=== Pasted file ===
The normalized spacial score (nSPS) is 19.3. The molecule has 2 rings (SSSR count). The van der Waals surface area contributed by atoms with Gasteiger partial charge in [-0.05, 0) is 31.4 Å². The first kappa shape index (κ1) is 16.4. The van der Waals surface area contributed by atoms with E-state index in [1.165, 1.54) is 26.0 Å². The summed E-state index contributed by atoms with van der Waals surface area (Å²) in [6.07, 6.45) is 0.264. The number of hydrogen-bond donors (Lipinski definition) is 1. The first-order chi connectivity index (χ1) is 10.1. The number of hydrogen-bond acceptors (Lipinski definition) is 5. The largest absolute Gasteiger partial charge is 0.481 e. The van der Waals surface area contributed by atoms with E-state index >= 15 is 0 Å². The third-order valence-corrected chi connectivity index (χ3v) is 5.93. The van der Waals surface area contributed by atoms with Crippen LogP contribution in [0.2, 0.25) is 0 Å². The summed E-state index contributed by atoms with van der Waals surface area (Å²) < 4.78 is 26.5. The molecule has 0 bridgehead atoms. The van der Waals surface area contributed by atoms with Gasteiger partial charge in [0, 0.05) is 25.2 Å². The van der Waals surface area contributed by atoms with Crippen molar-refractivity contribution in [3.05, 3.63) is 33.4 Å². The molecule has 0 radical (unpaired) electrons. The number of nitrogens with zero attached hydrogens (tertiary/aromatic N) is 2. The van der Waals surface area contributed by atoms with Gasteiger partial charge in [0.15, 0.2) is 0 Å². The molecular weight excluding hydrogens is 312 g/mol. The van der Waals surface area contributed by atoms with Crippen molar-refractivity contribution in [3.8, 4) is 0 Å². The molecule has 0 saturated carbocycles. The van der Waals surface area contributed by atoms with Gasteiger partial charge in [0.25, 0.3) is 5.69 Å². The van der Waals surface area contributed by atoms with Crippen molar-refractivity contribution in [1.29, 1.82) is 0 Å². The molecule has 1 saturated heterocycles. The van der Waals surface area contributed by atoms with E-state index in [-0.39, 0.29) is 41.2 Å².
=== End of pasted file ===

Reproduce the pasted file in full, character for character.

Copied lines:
The normalized spacial score (nSPS) is 19.3. The molecule has 2 rings (SSSR count). The van der Waals surface area contributed by atoms with Gasteiger partial charge in [-0.05, 0) is 31.4 Å². The first kappa shape index (κ1) is 16.4. The van der Waals surface area contributed by atoms with E-state index in [1.165, 1.54) is 26.0 Å². The summed E-state index contributed by atoms with van der Waals surface area (Å²) in [6.07, 6.45) is 0.264. The number of hydrogen-bond donors (Lipinski definition) is 1. The first-order chi connectivity index (χ1) is 10.1. The number of hydrogen-bond acceptors (Lipinski definition) is 5. The largest absolute Gasteiger partial charge is 0.481 e. The van der Waals surface area contributed by atoms with E-state index >= 15 is 0 Å². The third-order valence-corrected chi connectivity index (χ3v) is 5.93. The van der Waals surface area contributed by atoms with Crippen LogP contribution in [0.2, 0.25) is 0 Å². The summed E-state index contributed by atoms with van der Waals surface area (Å²) < 4.78 is 26.5. The molecule has 0 bridgehead atoms. The van der Waals surface area contributed by atoms with Gasteiger partial charge in [0, 0.05) is 25.2 Å². The van der Waals surface area contributed by atoms with Crippen molar-refractivity contribution in [3.05, 3.63) is 33.4 Å². The molecule has 0 radical (unpaired) electrons. The number of nitrogens with zero attached hydrogens (tertiary/aromatic N) is 2. The van der Waals surface area contributed by atoms with Gasteiger partial charge in [0.15, 0.2) is 0 Å². The molecular weight excluding hydrogens is 312 g/mol. The van der Waals surface area contributed by atoms with Crippen molar-refractivity contribution in [3.8, 4) is 0 Å². The molecule has 0 saturated carbocycles. The van der Waals surface area contributed by atoms with Gasteiger partial charge in [0.25, 0.3) is 5.69 Å². The van der Waals surface area contributed by atoms with Crippen molar-refractivity contribution in [1.29, 1.82) is 0 Å². The molecule has 1 saturated heterocycles. The van der Waals surface area contributed by atoms with E-state index in [-0.39, 0.29) is 41.2 Å².